LACEY — The Tigers learned on Friday afternoon that their baseball season would not feature any games, let alone school, for a six-week stretch beginning March 16.
They slept on this bit of disheartening information and awoke Saturday morning to thick, dubious snowflakes descending upon the Hub City, a sight nearly as confounding as the 10 games on their schedule marked “postponed.”
Despite those two aforementioned oddities, Centralia was able to squeeze in a pair of baseball games with 3A Timberline here Saturday, providing much-needed catharsis against a backdrop of general apprehension.
The Tigers dropped the opener, 6-3, but bounced back with a 3-0 win in the late game to head into the six-week school closure — mandated by Gov. Jay Inslee to help slow the spread of novel coronavirus — with more innings to their name than any other school in the 2A classification.
“It’s great for the kids to get out and play, bottom line,” Centralia coach Rex Ashmore said. “It’s freaking cold out here, but it’s great to play the game and I’m happy for them that they get the chance to play today.”
Ashmore’s comments came after more than four hours of season-opening baseball in low-40s temperatures with wind dropping the on-field feel a few degrees lower.
“It was so cold out there,” Centralia pitcher Derek Beairsto said. “Like, when you grab the bat, it was like you didn’t want to miss, you know? If you miss, you’re going to feel it.”
Beairsto, a senior righthander, was sharp over four strong innings in the opener, striking out seven and giving up two hits without an earned run or a walk. The fact that the game happened at all, though, was more notable than the outcome.
“It felt so weird, but it was kind of cool,” Centralia first baseman Jackson Hull said. “Because no one else gets to do that.”
The two games at Timberline High School on Saturday were the only games featuring local teams, if not Washington teams in general, played before the six-week shutdown goes into effect. The postponement of spring sports in general comes with its own set of open-ended questions about what happens next.
“It’s kind of hard to get your hopes up,” Hull, a senior, said. “I’ve heard so many different things, I don’t know what to believe.”
Ashmore said he hopes the postponement is exactly what it sounds like now, rather than an all-out cancellation of the remainder of the 2020 spring sports schedule.
“I think we’ll find a way to have a condensed season somehow, and whether that means we’ll have a state tournament or not, I don’t know — but I think we’ll find a way to play baseball,” he said. “Seeing the emotion in our kids last night, when I told them we were off, it means something to these kids to play baseball. And all spring athletes, especially the seniors, they need to play.”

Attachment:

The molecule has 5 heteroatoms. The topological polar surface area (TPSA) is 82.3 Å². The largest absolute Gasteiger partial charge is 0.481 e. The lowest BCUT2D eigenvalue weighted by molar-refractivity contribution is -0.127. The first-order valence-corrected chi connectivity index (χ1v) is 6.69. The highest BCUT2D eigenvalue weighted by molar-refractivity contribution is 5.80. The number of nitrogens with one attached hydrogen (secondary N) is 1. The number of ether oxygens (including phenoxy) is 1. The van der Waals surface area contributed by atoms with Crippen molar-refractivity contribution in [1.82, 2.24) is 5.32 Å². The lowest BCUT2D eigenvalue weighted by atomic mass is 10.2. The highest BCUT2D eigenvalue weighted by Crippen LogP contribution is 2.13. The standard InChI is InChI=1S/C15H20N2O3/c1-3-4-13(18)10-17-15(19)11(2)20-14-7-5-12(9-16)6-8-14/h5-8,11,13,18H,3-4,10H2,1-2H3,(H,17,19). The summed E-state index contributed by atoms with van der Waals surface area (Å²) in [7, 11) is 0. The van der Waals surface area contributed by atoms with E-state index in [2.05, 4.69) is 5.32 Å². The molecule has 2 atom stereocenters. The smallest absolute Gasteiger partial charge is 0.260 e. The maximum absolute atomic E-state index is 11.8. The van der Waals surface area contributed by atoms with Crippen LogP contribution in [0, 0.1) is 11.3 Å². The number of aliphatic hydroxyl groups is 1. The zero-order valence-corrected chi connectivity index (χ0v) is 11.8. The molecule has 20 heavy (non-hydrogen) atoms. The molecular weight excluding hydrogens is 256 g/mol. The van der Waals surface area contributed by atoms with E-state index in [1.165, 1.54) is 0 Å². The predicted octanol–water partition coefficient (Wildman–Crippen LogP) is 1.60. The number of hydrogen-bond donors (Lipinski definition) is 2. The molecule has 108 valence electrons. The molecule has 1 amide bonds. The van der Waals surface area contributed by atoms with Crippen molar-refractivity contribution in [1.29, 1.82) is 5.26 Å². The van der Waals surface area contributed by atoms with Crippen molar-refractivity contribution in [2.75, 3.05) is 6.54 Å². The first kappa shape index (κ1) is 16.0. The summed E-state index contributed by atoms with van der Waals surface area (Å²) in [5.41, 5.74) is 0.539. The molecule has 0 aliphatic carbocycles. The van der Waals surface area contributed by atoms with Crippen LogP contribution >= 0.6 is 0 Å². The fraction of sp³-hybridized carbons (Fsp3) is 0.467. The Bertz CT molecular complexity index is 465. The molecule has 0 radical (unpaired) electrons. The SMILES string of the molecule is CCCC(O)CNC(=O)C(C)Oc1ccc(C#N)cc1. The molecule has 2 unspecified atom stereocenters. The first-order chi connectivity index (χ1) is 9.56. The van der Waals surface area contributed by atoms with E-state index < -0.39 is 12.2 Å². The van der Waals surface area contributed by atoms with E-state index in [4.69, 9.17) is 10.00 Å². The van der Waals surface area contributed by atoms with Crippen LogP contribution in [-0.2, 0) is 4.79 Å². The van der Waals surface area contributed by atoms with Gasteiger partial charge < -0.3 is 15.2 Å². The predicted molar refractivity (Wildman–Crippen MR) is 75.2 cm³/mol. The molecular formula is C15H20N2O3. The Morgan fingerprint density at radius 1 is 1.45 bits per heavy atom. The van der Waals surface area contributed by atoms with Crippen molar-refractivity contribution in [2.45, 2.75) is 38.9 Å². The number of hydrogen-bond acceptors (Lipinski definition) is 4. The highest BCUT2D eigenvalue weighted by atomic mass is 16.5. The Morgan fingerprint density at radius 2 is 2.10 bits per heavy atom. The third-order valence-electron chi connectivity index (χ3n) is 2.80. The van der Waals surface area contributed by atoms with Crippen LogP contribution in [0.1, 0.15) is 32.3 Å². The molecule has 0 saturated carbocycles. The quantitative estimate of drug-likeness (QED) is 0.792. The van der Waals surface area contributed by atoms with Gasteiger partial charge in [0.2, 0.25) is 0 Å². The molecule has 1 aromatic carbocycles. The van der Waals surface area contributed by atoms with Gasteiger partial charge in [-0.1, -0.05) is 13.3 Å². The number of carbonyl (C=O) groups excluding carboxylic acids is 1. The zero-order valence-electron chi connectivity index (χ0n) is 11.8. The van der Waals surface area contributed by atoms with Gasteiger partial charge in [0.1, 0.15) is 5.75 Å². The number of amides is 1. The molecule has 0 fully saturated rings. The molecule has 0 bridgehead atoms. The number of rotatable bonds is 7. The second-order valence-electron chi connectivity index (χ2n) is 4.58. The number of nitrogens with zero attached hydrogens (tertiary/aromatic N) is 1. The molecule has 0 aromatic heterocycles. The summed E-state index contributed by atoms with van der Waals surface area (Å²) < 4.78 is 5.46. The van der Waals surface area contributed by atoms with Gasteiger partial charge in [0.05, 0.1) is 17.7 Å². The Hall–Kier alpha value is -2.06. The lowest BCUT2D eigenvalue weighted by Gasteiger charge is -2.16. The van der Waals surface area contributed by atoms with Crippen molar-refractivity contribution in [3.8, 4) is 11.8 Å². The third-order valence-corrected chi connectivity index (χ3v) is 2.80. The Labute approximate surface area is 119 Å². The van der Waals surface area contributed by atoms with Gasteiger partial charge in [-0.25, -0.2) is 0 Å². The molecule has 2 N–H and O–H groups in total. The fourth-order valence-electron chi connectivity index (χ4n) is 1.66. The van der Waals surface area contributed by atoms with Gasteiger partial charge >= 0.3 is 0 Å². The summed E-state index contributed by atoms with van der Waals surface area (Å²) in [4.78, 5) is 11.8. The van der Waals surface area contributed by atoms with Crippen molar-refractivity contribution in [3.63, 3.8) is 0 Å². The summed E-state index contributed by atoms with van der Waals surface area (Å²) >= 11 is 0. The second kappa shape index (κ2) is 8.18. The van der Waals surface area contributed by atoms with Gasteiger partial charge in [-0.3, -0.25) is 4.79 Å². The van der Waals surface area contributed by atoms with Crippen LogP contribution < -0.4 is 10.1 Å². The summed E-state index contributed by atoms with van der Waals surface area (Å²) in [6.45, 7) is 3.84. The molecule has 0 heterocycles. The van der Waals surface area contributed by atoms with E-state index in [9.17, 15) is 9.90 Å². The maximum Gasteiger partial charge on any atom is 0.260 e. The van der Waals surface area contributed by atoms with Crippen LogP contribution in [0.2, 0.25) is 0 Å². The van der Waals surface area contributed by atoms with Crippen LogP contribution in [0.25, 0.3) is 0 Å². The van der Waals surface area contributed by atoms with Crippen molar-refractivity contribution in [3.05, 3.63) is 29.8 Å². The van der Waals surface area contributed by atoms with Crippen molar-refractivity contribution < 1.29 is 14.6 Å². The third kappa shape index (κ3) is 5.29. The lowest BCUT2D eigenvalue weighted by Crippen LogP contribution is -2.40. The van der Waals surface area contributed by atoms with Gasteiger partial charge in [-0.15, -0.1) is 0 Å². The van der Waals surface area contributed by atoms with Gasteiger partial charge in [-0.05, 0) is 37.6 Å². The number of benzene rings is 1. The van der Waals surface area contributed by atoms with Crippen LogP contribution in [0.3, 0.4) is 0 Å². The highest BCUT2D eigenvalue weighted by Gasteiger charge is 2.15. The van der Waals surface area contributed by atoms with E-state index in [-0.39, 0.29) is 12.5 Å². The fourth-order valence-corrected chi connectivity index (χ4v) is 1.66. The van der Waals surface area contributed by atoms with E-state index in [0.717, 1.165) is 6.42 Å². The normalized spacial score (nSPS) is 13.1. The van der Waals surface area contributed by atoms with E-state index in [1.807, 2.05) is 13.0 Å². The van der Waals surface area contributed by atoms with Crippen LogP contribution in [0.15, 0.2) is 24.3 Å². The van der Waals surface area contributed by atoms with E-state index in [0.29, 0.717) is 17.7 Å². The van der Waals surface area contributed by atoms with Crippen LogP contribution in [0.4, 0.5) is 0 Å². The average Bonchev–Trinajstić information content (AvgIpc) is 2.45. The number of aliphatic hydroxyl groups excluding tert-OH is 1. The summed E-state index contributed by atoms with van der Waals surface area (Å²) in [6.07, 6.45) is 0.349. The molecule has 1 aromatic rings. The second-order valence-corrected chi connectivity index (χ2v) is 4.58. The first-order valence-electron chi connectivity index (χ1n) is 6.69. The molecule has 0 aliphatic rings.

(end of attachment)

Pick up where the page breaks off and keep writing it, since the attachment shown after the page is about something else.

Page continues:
Hull echoed that sentiment. The players were informed Friday during their sixth-period classes that school was being cancelled until at least April 24, and with it roughly two-thirds of their baseball season.
“It was super upsetting, knowing we have six weeks off,” he said. “This is our time to shine.”
The Tigers did shine on Saturday, though most of the bright spots came in the twinbill’s second game.
Hull and Cameron Cabrera each went 2 for 3 in the opener, and Joey Unger laced an RBI double to the fence in right-center field to score the Tigers’ first run in the third inning. Bayden Teitzel knocked in a run with a fielder’s choice in the fifth inning and Noah Aliff scored on a wild pitch in the fifth. With the game tied at 3-3 in the bottom of the sixth, however, Timberline’s Kaleb McNeely hit a fly ball to left field that was lost in the clouds with the bases loaded, allowing three runs to score and giving the Blazers all the ammunition they’d need for the final 6-3 victory.
In Game 2, though, Benito Valencia and Hull combined for a seven-strikeout, one-hit shutout. Centralia scored all three of its runs in the fourth inning; Nolan Rice reached on a single and Cameron Erickson was hit by a pitch, setting up a two-run hit from Beairsto. Two batters later Unger doubled to drive in the Tigers’ final run.
And with that win in the books, the Tigers were officially on extended leave, hoping it wasn’t permanent, and planning out how to handle the unexpected intermission.
“The best thing we can do is just try to stick together and try to get better,” Beairsto said. “We have a lot of time off, so there’s obviously a lot of time where we’re not going to be organized playing baseball. So we can just go out there on our own time and try to continue to get better.”
Ashmore was hopeful not only that the season would resume, but that his players will be ready when the time comes.
“We’re not going to do anything with them,” Ashmore said, “but I think our seniors will do what they need to do to keep our pitchers throwing, which will be the biggest thing.”
At this point, school is cancelled until April 24; the first game on the schedule after that is a date with Black Hills at Ed Wheeler Field on April 28.
A week ago, that would have been Centralia’s 10th Evergreen 2A Conference game of the season; on Friday afternoon, it didn’t sound likely to happen at all.
Then again, neither did Saturday’s doubleheader.
“Yesterday at three o’clock they thought they weren’t going to get to play a game all year,” Ashmore said, “and we’ll see what happens. I don’t think we’re done.”